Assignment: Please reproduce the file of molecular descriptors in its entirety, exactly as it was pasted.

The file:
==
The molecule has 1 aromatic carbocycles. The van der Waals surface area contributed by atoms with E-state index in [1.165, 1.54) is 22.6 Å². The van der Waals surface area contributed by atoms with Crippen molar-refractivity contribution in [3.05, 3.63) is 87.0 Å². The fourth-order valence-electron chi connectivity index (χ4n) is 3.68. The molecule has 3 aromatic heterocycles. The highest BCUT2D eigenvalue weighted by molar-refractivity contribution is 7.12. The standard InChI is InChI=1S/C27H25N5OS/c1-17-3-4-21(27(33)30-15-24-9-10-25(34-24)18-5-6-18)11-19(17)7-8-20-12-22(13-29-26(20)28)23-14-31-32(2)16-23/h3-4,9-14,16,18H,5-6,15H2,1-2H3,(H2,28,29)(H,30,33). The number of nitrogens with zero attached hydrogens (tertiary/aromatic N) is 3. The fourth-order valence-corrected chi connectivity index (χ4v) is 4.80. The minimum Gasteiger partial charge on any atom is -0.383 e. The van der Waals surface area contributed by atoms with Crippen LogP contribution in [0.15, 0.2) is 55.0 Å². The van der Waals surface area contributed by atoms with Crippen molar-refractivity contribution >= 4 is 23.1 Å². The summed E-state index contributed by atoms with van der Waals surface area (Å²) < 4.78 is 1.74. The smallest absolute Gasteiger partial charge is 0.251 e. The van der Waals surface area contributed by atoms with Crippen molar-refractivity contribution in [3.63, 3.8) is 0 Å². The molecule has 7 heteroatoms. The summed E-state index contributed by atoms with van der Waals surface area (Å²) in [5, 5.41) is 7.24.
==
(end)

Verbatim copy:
The molecule has 1 aromatic carbocycles. The van der Waals surface area contributed by atoms with E-state index in [1.165, 1.54) is 22.6 Å². The van der Waals surface area contributed by atoms with Crippen molar-refractivity contribution in [3.05, 3.63) is 87.0 Å². The fourth-order valence-electron chi connectivity index (χ4n) is 3.68. The molecule has 3 aromatic heterocycles. The highest BCUT2D eigenvalue weighted by molar-refractivity contribution is 7.12. The standard InChI is InChI=1S/C27H25N5OS/c1-17-3-4-21(27(33)30-15-24-9-10-25(34-24)18-5-6-18)11-19(17)7-8-20-12-22(13-29-26(20)28)23-14-31-32(2)16-23/h3-4,9-14,16,18H,5-6,15H2,1-2H3,(H2,28,29)(H,30,33). The number of nitrogens with zero attached hydrogens (tertiary/aromatic N) is 3. The fourth-order valence-corrected chi connectivity index (χ4v) is 4.80. The minimum Gasteiger partial charge on any atom is -0.383 e. The van der Waals surface area contributed by atoms with Crippen LogP contribution in [0.15, 0.2) is 55.0 Å². The van der Waals surface area contributed by atoms with Crippen molar-refractivity contribution >= 4 is 23.1 Å². The summed E-state index contributed by atoms with van der Waals surface area (Å²) < 4.78 is 1.74. The smallest absolute Gasteiger partial charge is 0.251 e. The van der Waals surface area contributed by atoms with Crippen molar-refractivity contribution in [3.63, 3.8) is 0 Å². The molecule has 7 heteroatoms. The summed E-state index contributed by atoms with van der Waals surface area (Å²) in [5, 5.41) is 7.24.